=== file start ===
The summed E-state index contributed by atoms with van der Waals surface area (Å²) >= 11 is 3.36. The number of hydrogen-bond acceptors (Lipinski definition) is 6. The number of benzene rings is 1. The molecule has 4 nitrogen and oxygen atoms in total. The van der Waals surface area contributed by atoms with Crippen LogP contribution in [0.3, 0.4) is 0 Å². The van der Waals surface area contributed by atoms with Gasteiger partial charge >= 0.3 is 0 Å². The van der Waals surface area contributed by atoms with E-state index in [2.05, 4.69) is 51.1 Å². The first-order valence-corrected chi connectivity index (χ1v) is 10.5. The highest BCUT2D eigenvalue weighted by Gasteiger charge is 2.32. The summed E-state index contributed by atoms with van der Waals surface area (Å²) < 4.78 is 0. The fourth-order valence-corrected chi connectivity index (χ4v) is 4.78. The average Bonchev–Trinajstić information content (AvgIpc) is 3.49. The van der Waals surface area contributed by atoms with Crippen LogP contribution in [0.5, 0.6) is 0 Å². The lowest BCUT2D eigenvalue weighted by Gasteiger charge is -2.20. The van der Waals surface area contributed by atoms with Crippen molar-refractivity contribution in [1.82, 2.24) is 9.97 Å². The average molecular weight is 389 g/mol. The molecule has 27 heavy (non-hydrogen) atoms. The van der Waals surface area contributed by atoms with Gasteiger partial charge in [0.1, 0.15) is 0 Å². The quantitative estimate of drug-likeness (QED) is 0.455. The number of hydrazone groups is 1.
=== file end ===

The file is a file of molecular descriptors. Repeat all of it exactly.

The summed E-state index contributed by atoms with van der Waals surface area (Å²) >= 11 is 3.36. The number of hydrogen-bond acceptors (Lipinski definition) is 6. The number of benzene rings is 1. The molecule has 4 nitrogen and oxygen atoms in total. The van der Waals surface area contributed by atoms with Crippen LogP contribution in [0.3, 0.4) is 0 Å². The van der Waals surface area contributed by atoms with Gasteiger partial charge >= 0.3 is 0 Å². The van der Waals surface area contributed by atoms with E-state index in [2.05, 4.69) is 51.1 Å². The first-order valence-corrected chi connectivity index (χ1v) is 10.5. The highest BCUT2D eigenvalue weighted by Gasteiger charge is 2.32. The summed E-state index contributed by atoms with van der Waals surface area (Å²) < 4.78 is 0. The fourth-order valence-corrected chi connectivity index (χ4v) is 4.78. The average Bonchev–Trinajstić information content (AvgIpc) is 3.49. The van der Waals surface area contributed by atoms with Crippen LogP contribution in [0.5, 0.6) is 0 Å². The lowest BCUT2D eigenvalue weighted by Gasteiger charge is -2.20. The van der Waals surface area contributed by atoms with Crippen molar-refractivity contribution in [1.82, 2.24) is 9.97 Å². The average molecular weight is 389 g/mol. The molecule has 27 heavy (non-hydrogen) atoms. The van der Waals surface area contributed by atoms with Gasteiger partial charge in [0.1, 0.15) is 0 Å². The quantitative estimate of drug-likeness (QED) is 0.455. The number of hydrazone groups is 1.